Print: Everything You Need to Know
Having beautiful print products can seem like an overwhelming task at first, because let’s be honest who actually knows anything about the printing processes?
There are so many different aspects and stages to get into that the task can seem overwhelming. However, having print products for your business can be a powerful tool to drive sales and bring in leads.
Some of the popular items that businesses print include business cards, magazines, posters, labels, leaflets, portfolios, brochures, catalogues, presentations, etc. All of these products have different components and aspects that will differ with their printing properties.
From color, to binding, and choosing a finish the printing world is full of interesting components that help to give our world beautiful print products. Printing services offer different services and finishes, so it’s important to understand all the different jargon and terminology.
This guide will help breakdown many of the major aspects of printing that seem a mystery to the world outside print publishing companies.
Let’s Talk Color
One of the first things to know when dealing with color in print is to always make sure to work with CMYK (Cyan, Magenta, Yellow, and Key/Black).
Most applications will automatically switch to RGB (Red, Green, and Blue) which is better suited for computer display.
However, when designing items for print, the color mode must be set to CMYK.
The CMYK & RGB Color Models
CMYK is a part of the subtractive color system, whereas RGB is a part of the additive color system.
By using the subtractive system with CMYK (Cyan, Magenta, Yellow, and Key), the hues are becoming darker when mixed and added to other colors. This affects the tints and transparencies used throughout the design.
It is important to note how these different systems work and how hue saturation and brightness will be affected in printing.
So what is the real difference between CMYK and RGB?
Most people are more familiar with RGB because these are primary colors.
In addition, RGB is highly recognizable because the colors are used for digital communications. This means that RGB gets used for things like televisions, websites, cameras, computer monitors, etc, whereas CMYK is used primarily for full color in print application.
Typically, people use color converters to change a RGB scheme to a CMYK scheme in order for the piece to be printed with the correct color system.
How PMS and Spot Colors Figure In
Color is one of the very first stages in the printing process. When CMYK cannot create the exact color many designers and printing services alike will use spot colors. These Spot Colors are often used when other color schemes cannot create the desired color.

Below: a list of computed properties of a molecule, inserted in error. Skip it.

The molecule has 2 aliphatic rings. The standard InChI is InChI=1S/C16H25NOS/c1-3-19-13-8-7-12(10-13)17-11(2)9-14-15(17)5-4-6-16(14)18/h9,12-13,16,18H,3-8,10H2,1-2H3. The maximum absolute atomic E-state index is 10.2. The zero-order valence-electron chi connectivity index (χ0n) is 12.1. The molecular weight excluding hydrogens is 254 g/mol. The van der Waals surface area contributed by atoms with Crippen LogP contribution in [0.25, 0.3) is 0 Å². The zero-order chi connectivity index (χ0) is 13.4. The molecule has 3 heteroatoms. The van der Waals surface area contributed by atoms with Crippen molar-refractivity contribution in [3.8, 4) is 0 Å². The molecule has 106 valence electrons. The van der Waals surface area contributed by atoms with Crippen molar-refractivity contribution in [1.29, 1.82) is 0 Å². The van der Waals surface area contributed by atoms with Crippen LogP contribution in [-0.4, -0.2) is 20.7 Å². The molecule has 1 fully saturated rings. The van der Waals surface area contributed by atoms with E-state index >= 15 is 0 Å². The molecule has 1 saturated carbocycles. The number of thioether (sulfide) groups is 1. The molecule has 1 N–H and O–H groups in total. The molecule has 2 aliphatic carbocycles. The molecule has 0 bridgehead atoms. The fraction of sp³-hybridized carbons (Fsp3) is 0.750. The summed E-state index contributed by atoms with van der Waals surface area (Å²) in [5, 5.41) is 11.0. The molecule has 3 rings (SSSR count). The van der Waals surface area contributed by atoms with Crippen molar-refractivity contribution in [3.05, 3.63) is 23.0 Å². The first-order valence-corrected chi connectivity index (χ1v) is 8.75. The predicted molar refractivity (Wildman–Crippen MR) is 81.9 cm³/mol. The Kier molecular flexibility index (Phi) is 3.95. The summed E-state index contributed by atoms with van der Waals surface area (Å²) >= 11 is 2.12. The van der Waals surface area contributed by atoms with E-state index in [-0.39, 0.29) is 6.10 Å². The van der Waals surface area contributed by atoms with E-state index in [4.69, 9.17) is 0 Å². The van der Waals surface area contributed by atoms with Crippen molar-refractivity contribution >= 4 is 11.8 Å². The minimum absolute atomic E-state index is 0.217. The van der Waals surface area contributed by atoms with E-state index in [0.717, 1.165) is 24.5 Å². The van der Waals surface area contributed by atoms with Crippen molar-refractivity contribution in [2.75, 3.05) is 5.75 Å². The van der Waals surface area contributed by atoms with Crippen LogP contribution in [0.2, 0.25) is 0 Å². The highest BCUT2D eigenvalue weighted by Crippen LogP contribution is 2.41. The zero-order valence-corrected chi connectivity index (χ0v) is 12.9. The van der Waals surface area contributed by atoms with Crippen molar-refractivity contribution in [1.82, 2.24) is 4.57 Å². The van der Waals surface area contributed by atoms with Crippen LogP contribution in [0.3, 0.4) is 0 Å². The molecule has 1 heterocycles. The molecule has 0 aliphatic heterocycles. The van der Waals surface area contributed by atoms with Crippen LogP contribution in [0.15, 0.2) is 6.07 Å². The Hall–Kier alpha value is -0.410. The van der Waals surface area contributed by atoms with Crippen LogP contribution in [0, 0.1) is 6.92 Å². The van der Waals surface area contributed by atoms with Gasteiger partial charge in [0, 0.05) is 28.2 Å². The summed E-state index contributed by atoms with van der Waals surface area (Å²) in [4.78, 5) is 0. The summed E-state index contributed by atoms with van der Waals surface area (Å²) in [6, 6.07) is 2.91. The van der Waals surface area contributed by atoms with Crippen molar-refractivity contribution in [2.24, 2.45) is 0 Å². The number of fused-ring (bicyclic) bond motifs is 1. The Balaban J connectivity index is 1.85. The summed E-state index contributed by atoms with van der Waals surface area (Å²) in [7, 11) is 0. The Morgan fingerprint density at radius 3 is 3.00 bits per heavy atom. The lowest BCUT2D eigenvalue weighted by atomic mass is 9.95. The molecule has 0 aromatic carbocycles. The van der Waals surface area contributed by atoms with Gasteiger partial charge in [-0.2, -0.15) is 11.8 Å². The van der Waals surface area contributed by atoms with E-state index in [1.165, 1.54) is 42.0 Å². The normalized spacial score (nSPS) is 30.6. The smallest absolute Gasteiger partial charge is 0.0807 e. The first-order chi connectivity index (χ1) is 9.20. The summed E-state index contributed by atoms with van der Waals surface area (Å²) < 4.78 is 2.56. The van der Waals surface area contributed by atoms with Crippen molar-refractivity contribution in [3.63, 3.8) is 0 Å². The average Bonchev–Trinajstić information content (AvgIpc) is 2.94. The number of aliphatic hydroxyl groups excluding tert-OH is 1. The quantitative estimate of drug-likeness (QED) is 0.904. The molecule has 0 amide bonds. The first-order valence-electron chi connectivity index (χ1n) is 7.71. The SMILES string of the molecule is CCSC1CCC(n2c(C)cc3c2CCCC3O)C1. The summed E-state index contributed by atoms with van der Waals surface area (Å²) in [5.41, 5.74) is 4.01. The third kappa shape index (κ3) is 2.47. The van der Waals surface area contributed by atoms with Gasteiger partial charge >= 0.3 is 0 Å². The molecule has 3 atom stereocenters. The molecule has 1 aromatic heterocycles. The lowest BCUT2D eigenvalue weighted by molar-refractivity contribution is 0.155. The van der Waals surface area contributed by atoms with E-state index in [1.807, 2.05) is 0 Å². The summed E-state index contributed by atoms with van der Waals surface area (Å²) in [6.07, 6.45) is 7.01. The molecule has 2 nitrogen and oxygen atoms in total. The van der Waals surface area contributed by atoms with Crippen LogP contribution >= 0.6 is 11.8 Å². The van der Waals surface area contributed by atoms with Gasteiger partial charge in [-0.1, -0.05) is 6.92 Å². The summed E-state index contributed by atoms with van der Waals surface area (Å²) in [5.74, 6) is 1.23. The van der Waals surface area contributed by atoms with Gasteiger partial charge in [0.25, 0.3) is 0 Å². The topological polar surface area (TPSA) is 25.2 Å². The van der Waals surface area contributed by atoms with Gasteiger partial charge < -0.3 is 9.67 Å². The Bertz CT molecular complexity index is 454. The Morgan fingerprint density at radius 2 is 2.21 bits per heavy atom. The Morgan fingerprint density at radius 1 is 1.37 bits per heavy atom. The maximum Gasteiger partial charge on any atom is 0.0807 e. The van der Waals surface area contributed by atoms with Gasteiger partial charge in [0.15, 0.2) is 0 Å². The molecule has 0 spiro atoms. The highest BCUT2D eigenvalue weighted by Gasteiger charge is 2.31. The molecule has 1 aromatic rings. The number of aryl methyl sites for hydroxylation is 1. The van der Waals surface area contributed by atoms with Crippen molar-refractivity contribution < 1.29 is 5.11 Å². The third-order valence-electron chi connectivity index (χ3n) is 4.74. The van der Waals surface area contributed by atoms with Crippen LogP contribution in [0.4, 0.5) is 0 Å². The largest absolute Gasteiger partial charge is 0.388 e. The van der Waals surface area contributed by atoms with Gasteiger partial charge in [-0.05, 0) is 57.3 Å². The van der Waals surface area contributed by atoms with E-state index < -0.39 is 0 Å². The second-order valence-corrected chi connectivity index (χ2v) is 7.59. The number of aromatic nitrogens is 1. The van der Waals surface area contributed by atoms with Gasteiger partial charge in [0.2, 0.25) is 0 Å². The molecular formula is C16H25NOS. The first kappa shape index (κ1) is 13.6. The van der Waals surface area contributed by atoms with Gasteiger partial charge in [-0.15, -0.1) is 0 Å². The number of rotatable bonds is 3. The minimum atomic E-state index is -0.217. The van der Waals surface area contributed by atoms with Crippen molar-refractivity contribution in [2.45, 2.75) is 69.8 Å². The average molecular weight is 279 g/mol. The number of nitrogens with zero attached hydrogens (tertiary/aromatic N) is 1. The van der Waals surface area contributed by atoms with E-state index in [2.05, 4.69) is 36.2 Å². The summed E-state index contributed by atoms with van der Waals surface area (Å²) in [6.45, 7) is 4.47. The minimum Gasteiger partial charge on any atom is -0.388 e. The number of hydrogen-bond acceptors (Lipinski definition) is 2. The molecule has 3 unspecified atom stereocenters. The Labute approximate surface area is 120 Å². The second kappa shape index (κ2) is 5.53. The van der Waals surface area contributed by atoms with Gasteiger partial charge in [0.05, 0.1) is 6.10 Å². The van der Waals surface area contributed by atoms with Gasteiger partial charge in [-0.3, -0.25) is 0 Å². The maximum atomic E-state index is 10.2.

Offering an incredibly wide range of colors, Pantone Inc. is used in a variety of industries, primarily in printing and photography and is by far, the world’s most renowned authority on color.
The PANTONE® name is known worldwide as the standard language for full color communication, from designer to manufacturer to retailer to customer. The colors will be the same across various print methods and substrates, making for a value that ensures vivid breathtaking colors.
The Pantone system creates a specific name and number for every color to ensure that the right image color is transferred to the print document. Even though the color may look different on the monitor, Pantone gives assurance that the color will be the same on the print piece.
How Many Variations of Black can there Really Be?
Now, in terms of black, there is a wide range of different hues of black available for use.
Two of the most popular are Rich Black which should be used for printing with blocks of black and 100K Black which is primarily used for body copies and barcodes.
But What’s the Real Difference between Rich Black and 100K Black?
When plugged into the CMYK color code, Rich Black contains all four of the color values (C-100/M-100/Y-100/K-100), whereas 100K Black will only contain the hue Key instead of a combination of the other four main color values (C-0/M-0/Y-0/K-100).
These definitions may have slight variations depending on the printing services and printers being used so be sure to ask your printing provider.